Businesses have rallied to get as many people as possible working from their hopefully virus free homes. Now that the keyboards have settled onto dining tables, home offices and make shift desks across the country, it’s time to get a quick pulse on remote work cybersecurity and common cybersecurity issues.
Everyone just walked out with a desktop or laptop under their arms. How are you tracking your company devices and ensuring security protocols? Chances are you have already covered off some of this to provide a base level of protection, such as up to date anti-virus programs. It may make sense to add an RDP (remote desktop protocol) that adds a secure connection point into your systems. Connecting this way can also provide your team with the computing power of your main systems which may give some speed benefits. Another option is to have them connect through a VPN (virtual private network) which can provide an added layer of security but can actually slow access and speeds. Also, be sure to talk with your IT specialist about endpoint protection which allows monitoring of the health of your systems that are now spread all over the place.
Cyber criminals are taking advantage of people’s heightened emotions around the news regarding COVID-19. Already, we are starting to see phishing emails promising a cure for Corona Virus or tips to deal with isolation while remote working. Given the state of unease in our current reality, this emotional clickbait could cause someone to act on such scams. Now is a good time to reinforce the importance of being very aware of any suspicious activity that could indicate an attempt at malware and data theft. Platforms such as KnowBe4 can help train employees to spot the scams quickly and not fall for that clickbait.
The use of strong passwords and two factor authentication is always important. Whether using their personal devices or one you have supplied, strong password protocols should be in place when accessing any work related sites. Do your internal programs prompt new password updates regularly? Do you allow the use of similar passwords on these updates? For example, using Fido1234 followed by Fido2345 can turn cyber criminals into fortune tellers when it comes to the next login sequence. Keep it fresh. Explore using programs such as OneLogin or Dashlane to help your teams track their secure passwords.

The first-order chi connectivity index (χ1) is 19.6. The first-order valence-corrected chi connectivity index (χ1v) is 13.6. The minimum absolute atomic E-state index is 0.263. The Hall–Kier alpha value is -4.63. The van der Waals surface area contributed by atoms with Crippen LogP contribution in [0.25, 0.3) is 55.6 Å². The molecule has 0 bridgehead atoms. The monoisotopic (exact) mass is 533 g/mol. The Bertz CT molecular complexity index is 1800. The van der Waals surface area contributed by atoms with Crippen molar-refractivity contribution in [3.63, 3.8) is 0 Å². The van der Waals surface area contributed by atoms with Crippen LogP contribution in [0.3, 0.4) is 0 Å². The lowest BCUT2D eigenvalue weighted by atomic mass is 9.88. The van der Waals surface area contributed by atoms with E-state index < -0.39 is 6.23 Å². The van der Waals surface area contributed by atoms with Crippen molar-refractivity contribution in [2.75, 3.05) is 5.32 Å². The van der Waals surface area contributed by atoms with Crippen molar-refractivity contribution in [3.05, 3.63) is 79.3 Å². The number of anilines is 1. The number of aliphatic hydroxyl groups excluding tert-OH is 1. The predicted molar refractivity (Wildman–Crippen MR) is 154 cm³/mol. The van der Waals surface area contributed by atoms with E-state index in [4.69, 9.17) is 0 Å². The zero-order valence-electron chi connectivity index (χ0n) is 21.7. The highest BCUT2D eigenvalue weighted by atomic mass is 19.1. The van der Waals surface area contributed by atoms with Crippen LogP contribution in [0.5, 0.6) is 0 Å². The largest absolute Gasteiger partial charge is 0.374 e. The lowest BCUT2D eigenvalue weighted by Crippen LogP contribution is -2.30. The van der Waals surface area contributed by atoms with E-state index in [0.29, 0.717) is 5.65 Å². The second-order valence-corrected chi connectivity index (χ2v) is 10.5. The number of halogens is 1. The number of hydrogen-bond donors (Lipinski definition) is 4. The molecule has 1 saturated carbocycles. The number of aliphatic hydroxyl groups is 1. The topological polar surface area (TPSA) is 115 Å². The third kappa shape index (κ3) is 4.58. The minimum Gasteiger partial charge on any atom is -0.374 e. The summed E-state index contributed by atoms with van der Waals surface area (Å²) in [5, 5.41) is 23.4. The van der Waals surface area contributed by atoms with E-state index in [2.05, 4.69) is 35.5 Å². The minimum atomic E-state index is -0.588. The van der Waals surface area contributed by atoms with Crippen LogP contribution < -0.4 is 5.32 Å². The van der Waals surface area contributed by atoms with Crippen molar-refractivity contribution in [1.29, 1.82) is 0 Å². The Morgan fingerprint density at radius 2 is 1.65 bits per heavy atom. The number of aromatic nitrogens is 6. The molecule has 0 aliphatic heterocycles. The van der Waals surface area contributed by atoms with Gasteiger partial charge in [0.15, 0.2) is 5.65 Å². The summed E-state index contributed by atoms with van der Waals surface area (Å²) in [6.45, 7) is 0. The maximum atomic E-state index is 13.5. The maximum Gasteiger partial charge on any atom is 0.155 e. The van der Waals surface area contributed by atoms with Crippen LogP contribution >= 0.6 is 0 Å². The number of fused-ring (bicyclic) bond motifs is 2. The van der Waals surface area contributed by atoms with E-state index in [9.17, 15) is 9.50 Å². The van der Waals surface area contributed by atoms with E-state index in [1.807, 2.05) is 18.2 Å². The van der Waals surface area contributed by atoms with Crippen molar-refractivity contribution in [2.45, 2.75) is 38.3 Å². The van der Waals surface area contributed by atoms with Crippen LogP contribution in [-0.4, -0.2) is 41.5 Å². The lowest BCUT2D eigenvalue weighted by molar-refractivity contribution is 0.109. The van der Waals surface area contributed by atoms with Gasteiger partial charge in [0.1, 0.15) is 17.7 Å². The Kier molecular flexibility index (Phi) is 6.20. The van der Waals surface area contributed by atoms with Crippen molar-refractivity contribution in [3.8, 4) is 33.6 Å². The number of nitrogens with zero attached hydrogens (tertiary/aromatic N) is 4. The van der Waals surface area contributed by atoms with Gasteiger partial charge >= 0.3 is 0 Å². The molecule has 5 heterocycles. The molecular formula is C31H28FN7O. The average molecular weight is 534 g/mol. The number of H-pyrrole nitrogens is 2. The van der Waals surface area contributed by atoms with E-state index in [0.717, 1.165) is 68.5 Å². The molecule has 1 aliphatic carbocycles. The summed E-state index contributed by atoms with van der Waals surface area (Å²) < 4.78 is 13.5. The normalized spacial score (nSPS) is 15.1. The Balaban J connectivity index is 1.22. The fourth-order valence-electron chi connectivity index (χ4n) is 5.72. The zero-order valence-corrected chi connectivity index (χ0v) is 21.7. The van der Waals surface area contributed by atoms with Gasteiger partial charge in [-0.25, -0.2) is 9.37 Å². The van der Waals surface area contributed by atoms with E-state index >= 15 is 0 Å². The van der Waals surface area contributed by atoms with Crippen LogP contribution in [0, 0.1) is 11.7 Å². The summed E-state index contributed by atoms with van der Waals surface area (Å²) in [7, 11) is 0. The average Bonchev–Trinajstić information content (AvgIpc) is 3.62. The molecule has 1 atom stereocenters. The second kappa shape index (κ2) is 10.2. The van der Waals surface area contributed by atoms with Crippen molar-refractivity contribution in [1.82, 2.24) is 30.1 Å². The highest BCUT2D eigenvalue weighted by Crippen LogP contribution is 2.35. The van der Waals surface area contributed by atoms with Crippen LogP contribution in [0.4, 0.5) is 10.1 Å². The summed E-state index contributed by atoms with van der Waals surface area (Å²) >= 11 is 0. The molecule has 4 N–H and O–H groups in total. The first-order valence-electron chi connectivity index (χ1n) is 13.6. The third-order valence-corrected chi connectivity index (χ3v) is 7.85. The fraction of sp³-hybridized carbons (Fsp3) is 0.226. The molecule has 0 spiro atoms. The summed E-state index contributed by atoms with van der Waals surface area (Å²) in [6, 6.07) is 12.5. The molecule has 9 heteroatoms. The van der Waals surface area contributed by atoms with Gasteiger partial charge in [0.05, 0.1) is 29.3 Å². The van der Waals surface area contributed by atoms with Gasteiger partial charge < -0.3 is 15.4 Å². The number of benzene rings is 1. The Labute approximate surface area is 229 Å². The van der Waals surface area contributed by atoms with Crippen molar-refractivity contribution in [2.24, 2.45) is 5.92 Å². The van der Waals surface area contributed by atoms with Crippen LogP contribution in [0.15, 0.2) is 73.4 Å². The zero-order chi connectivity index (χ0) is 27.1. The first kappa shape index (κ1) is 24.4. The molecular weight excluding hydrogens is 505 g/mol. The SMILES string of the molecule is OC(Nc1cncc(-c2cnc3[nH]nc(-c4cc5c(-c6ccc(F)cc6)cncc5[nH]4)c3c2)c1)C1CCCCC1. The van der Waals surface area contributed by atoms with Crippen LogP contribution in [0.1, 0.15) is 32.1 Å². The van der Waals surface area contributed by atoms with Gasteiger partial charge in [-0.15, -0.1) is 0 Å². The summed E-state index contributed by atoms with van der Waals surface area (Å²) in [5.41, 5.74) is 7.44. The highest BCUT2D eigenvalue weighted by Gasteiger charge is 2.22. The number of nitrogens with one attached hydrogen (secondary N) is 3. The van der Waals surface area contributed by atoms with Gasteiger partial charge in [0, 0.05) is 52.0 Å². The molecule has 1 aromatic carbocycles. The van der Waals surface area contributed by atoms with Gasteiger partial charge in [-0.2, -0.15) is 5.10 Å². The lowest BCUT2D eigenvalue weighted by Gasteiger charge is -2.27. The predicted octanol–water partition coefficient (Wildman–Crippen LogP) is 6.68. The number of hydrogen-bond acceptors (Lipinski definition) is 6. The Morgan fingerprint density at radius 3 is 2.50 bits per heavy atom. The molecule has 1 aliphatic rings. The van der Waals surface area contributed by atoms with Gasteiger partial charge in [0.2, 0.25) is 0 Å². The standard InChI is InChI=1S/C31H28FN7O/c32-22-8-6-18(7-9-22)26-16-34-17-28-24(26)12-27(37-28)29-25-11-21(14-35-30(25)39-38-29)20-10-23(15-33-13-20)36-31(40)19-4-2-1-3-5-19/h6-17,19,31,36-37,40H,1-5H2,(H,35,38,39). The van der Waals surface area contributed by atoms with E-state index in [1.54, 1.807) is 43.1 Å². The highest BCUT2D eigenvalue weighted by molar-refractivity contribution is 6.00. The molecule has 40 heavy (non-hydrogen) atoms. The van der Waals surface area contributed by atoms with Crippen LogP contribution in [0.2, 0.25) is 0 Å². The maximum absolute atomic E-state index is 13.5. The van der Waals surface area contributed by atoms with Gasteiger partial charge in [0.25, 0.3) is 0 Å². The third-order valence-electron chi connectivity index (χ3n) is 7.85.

An employee’s ability to work from home will only be as good as their internet connection. And then how secure is that connection. Ensure everyone has password protected their internet, and not just with the password given by the provider. As more and more of us are working from home, we may see some issues in connectivity. Already tele- and video-conferencing programs are bogging down with participants needing to try multiple times to get in on a call. Get your team logging in ten minutes ahead of the call to ensure everyone is up and running when the meeting starts.
As much as employers worry about not being able to “see” the work being done in real time, those who train their cat to chase their mouse or make timely key strokes are very few and far between. In fact, research shows working remotely can pose more problems with burn out. With work devices being front and centre at all times of the day, the lines between work time and home time can become blurred very quickly. Reach out to your team regularly, making sure they are doing okay as they adjust to this new way of thinking.
It might not be the cat that is the threat to productivity or systems. Be clear to your team that the workstation or laptop they now have at home is property of the company and is therefore only for use as such. If there are others in the home, be sure your company property isn’t being used to stream movies or play online games. This opens your network up to unnecessary security risks. Develop a simple “Working from Home” agreement and have your crew sign off on a company equipment use agreement, noting that no one other than the employee will utilize the equipment and all programs are logged out of at end of day.
Even if you have a remote working security policy in place, there is an increased risk to cybersecurity with remote working. Your IT infrastructure will just not be as secure when connecting via personal internet connections and in some cases personal computers. If you store data on the computer that has now gone home with your employee, what happens if that person’s vehicle or home is broken into and equipment is stolen? How exposed will company data be if that should occur?
It’s important to evaluate your need for cyber insurance at any time but particularly when your team is working remotely. Your business insurance policy may have some coverage and limits but often this may not be enough to get you through the financial impact of a serious data breach or cyber attack. Learn more about Cyber Insurance or contact your MIG Insurance broker to review your current coverage and assess any new risk your business may face.
Each one of us has a part to play to ensure the security of our organizations. Help your team understand the risks and their responsibilities in this new working environment. Try to keep it fun along the way. At MIG, we use Slack as one of the tools that can keep our teams connected. Many of our Slack channels see some serious work being shared. But we can’t lie, #mig-pet-pics has highlights of our furry colleagues who now share our workspaces and there might be a #happy-hour channel for a virtual meet up at the end of the day.